Untruth is the first collection of Samuelson's insightful assaults on the conventional wisdom. Included are columns arguing that campaign contributions have not corrupted politics, that the "service economy" is not turning America into a nation of hamburger flippers, and that the Internet isn't the most important invention since the printing press.
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THE STEADFAST (AND OFTEN SILLY) AMERICAN CHARACTER
Every so often an item bounces across the Associated Press wire that reminds you how steadfast the American national character is. Here’s one (suitably abbreviated) that arrived a few weeks ago:
ROCHESTER, N.H.—An 88-year-old woman made good on her pledge not to pay “one red cent” of a court judgment against her for taking a neighbor boy’s kickball away. Rochester District Court Judge Franklin Jones accepted a check for $30.20 from someone who sympathized with Reba Martineau rather than pressing Martineau herself to pay. Jones could have jailed her for contempt. Martineau refused to return nine-year-old Gary Campbell’s kickball after it went into the yard of her home in a mobile home park in September. She claimed she and other elderly residents had been treated disrespectfully by neighborhood children. The boy’s parents filed a small claims lawsuit to get the ball or make her pay for it. After deducting its fees, the court will give the parents, Martha and Wayne Campbell, $9.99 for a new ball.
Wayne Campbell said they went to court to show their son the law cannot be broken.
Now, a lot of folks think the American national character is going to pot. Time magazine recently complained in a cover story that we have become a nation of “crybabies.” We sue too often. We see ourselves as the “victims” of someone or something else. The editors at Time ought to brush up on their history. What they (and many others) deplore is simply the good old American character adapting to modern times. We may not like what we see, but—as the kickball saga will show—it’s the way we’ve always been.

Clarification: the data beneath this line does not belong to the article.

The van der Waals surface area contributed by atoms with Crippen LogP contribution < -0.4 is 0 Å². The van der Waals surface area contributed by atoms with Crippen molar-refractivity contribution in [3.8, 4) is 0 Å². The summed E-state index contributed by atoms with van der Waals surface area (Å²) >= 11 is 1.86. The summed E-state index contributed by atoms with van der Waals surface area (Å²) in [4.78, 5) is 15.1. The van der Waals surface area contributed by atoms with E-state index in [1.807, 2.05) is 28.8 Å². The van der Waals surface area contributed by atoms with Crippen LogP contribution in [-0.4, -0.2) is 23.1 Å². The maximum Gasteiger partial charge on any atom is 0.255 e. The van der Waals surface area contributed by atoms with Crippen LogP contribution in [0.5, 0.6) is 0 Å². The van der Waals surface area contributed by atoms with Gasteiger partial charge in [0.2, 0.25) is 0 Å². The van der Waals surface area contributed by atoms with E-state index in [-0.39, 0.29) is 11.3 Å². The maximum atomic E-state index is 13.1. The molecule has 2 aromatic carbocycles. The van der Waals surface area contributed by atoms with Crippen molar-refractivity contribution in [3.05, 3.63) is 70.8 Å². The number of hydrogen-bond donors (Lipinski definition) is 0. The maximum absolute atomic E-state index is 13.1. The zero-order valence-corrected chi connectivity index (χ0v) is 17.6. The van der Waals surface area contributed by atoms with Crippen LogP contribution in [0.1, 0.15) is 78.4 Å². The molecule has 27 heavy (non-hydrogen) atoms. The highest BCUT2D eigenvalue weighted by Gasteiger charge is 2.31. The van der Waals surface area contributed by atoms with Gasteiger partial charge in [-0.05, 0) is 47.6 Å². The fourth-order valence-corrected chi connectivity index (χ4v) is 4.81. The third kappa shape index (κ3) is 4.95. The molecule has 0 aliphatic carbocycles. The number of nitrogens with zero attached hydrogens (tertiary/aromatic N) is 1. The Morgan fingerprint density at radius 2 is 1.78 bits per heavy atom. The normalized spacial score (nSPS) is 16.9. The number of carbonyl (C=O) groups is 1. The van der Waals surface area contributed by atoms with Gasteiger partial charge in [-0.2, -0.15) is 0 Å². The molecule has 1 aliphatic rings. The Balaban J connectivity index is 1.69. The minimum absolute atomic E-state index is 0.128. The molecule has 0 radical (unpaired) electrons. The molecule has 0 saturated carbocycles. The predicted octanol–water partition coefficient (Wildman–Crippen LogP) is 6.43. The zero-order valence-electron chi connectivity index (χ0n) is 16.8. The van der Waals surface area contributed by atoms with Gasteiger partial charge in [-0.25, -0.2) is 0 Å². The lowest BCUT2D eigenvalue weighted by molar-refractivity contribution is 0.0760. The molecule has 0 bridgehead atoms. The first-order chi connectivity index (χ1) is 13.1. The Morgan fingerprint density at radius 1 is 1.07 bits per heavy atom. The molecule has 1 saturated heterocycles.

Americans have long lived by two propositions.
Proposition Number One: You’re no better than I am.
Equality is our religion, as Alexis de Tocqueville noted. We may not be equal in income, wealth, or talent. But we categorically reject the idea that people are automatically better or worse merely because they belong to some class or group. Tocqueville found that, unlike Europe, there was no natural aristocracy in America. Everyone is supposed to have the same opportunity. This was our national ideal (and mythology) in the 1830s. It remains so today.
Proposition Number Two: You can’t do that to me.
Since at least the Boston Tea Party, Americans have resented arbitrary authority. We have the Bill of Rights to define the limits of outside control over individual conduct. We react strongly against what we regard as intrusions into our lives, whether by government, bureaucracy (private and public), or other groups and individuals. Liberals defend “rights.” Conservatives exalt “freedom.” They’re really talking about the same thing.